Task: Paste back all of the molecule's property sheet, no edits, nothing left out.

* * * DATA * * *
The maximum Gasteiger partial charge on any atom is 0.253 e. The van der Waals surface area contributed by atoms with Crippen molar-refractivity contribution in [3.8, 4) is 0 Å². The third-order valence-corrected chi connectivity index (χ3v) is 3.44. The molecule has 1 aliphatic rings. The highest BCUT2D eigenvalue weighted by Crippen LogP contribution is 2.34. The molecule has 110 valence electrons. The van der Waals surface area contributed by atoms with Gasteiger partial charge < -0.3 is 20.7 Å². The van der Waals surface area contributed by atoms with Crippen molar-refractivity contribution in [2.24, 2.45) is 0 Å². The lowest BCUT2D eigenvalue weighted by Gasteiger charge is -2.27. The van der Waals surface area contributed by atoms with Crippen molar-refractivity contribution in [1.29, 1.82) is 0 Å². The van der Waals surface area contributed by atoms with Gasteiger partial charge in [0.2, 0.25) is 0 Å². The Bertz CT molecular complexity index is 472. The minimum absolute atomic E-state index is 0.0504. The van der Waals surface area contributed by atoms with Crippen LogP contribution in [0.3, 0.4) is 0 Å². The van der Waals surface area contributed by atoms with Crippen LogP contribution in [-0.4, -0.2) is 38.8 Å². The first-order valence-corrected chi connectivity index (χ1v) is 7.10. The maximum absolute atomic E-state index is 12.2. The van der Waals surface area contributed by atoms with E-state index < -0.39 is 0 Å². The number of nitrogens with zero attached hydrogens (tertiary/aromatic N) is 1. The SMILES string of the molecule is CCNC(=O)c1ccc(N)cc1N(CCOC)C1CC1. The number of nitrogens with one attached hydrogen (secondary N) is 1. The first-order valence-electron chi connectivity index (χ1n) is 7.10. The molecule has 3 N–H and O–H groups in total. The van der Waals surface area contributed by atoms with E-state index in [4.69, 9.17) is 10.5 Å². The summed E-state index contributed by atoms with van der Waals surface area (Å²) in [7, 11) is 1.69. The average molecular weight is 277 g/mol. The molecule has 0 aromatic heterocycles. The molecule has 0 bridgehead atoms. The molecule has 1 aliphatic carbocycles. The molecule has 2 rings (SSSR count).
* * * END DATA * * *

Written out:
The maximum Gasteiger partial charge on any atom is 0.253 e. The van der Waals surface area contributed by atoms with Crippen molar-refractivity contribution in [3.8, 4) is 0 Å². The third-order valence-corrected chi connectivity index (χ3v) is 3.44. The molecule has 1 aliphatic rings. The highest BCUT2D eigenvalue weighted by Crippen LogP contribution is 2.34. The molecule has 110 valence electrons. The van der Waals surface area contributed by atoms with Gasteiger partial charge < -0.3 is 20.7 Å². The van der Waals surface area contributed by atoms with Crippen molar-refractivity contribution in [2.24, 2.45) is 0 Å². The lowest BCUT2D eigenvalue weighted by Gasteiger charge is -2.27. The van der Waals surface area contributed by atoms with Crippen molar-refractivity contribution in [1.29, 1.82) is 0 Å². The van der Waals surface area contributed by atoms with Gasteiger partial charge in [0.2, 0.25) is 0 Å². The Bertz CT molecular complexity index is 472. The minimum absolute atomic E-state index is 0.0504. The van der Waals surface area contributed by atoms with Crippen LogP contribution in [0.3, 0.4) is 0 Å². The van der Waals surface area contributed by atoms with Crippen LogP contribution in [-0.4, -0.2) is 38.8 Å². The first-order valence-corrected chi connectivity index (χ1v) is 7.10. The maximum absolute atomic E-state index is 12.2. The van der Waals surface area contributed by atoms with E-state index < -0.39 is 0 Å². The number of nitrogens with zero attached hydrogens (tertiary/aromatic N) is 1. The SMILES string of the molecule is CCNC(=O)c1ccc(N)cc1N(CCOC)C1CC1. The number of nitrogens with one attached hydrogen (secondary N) is 1. The first-order valence-electron chi connectivity index (χ1n) is 7.10. The molecule has 3 N–H and O–H groups in total. The van der Waals surface area contributed by atoms with E-state index in [4.69, 9.17) is 10.5 Å². The summed E-state index contributed by atoms with van der Waals surface area (Å²) in [7, 11) is 1.69. The average molecular weight is 277 g/mol. The molecule has 0 aromatic heterocycles. The molecule has 0 bridgehead atoms. The molecule has 1 aliphatic carbocycles. The molecule has 2 rings (SSSR count).